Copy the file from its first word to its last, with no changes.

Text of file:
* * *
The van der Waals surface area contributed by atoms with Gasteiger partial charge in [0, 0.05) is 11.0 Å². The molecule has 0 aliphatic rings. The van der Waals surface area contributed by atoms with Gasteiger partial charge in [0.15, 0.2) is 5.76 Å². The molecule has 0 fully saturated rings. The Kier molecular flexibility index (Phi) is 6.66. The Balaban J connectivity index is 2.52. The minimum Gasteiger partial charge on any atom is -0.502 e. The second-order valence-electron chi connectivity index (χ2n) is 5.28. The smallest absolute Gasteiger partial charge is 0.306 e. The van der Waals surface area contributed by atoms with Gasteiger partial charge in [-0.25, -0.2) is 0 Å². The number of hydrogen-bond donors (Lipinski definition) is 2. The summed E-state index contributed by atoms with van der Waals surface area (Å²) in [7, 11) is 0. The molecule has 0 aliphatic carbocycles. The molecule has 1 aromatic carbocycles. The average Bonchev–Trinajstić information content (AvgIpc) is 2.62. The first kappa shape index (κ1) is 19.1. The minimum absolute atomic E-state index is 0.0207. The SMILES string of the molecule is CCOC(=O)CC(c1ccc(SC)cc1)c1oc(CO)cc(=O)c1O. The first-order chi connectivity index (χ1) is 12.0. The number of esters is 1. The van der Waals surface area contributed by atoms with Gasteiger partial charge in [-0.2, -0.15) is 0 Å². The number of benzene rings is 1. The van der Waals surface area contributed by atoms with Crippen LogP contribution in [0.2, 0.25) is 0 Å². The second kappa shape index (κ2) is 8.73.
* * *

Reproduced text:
The van der Waals surface area contributed by atoms with Gasteiger partial charge in [0, 0.05) is 11.0 Å². The molecule has 0 aliphatic rings. The van der Waals surface area contributed by atoms with Gasteiger partial charge in [0.15, 0.2) is 5.76 Å². The molecule has 0 fully saturated rings. The Kier molecular flexibility index (Phi) is 6.66. The Balaban J connectivity index is 2.52. The minimum Gasteiger partial charge on any atom is -0.502 e. The second-order valence-electron chi connectivity index (χ2n) is 5.28. The smallest absolute Gasteiger partial charge is 0.306 e. The van der Waals surface area contributed by atoms with Gasteiger partial charge in [-0.25, -0.2) is 0 Å². The number of hydrogen-bond donors (Lipinski definition) is 2. The summed E-state index contributed by atoms with van der Waals surface area (Å²) in [7, 11) is 0. The molecule has 0 aliphatic carbocycles. The molecule has 1 aromatic carbocycles. The average Bonchev–Trinajstić information content (AvgIpc) is 2.62. The first kappa shape index (κ1) is 19.1. The minimum absolute atomic E-state index is 0.0207. The SMILES string of the molecule is CCOC(=O)CC(c1ccc(SC)cc1)c1oc(CO)cc(=O)c1O. The first-order chi connectivity index (χ1) is 12.0. The number of esters is 1. The van der Waals surface area contributed by atoms with Gasteiger partial charge in [-0.2, -0.15) is 0 Å². The number of benzene rings is 1. The van der Waals surface area contributed by atoms with Crippen LogP contribution in [0.2, 0.25) is 0 Å². The second kappa shape index (κ2) is 8.73.